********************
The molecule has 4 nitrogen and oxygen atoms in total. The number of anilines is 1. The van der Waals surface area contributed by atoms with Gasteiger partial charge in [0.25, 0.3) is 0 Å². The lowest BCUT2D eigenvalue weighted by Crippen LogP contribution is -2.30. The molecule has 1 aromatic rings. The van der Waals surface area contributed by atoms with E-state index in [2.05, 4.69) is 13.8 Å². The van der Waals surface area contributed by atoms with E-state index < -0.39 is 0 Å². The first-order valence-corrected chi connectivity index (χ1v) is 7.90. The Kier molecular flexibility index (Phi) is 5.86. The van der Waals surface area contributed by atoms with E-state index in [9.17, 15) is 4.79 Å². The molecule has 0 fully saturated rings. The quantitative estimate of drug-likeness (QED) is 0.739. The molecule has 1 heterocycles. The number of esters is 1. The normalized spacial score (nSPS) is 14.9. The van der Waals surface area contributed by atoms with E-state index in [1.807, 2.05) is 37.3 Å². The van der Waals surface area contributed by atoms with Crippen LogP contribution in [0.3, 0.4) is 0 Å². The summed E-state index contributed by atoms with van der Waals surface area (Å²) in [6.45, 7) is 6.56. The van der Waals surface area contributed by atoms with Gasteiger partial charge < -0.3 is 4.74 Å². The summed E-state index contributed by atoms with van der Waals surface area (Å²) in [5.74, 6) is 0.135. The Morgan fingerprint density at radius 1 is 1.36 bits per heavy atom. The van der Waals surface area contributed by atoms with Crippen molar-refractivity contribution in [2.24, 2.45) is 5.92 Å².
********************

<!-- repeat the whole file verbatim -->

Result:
The molecule has 4 nitrogen and oxygen atoms in total. The number of anilines is 1. The van der Waals surface area contributed by atoms with Gasteiger partial charge in [0.25, 0.3) is 0 Å². The lowest BCUT2D eigenvalue weighted by Crippen LogP contribution is -2.30. The molecule has 1 aromatic rings. The van der Waals surface area contributed by atoms with E-state index in [2.05, 4.69) is 13.8 Å². The van der Waals surface area contributed by atoms with E-state index < -0.39 is 0 Å². The first-order valence-corrected chi connectivity index (χ1v) is 7.90. The Kier molecular flexibility index (Phi) is 5.86. The van der Waals surface area contributed by atoms with E-state index in [9.17, 15) is 4.79 Å². The molecule has 0 fully saturated rings. The quantitative estimate of drug-likeness (QED) is 0.739. The molecule has 1 heterocycles. The number of esters is 1. The normalized spacial score (nSPS) is 14.9. The van der Waals surface area contributed by atoms with E-state index in [1.807, 2.05) is 37.3 Å². The van der Waals surface area contributed by atoms with Crippen LogP contribution in [0.3, 0.4) is 0 Å². The summed E-state index contributed by atoms with van der Waals surface area (Å²) in [6.45, 7) is 6.56. The van der Waals surface area contributed by atoms with Gasteiger partial charge < -0.3 is 4.74 Å². The summed E-state index contributed by atoms with van der Waals surface area (Å²) in [5.74, 6) is 0.135. The Morgan fingerprint density at radius 1 is 1.36 bits per heavy atom. The van der Waals surface area contributed by atoms with Crippen molar-refractivity contribution in [2.24, 2.45) is 5.92 Å².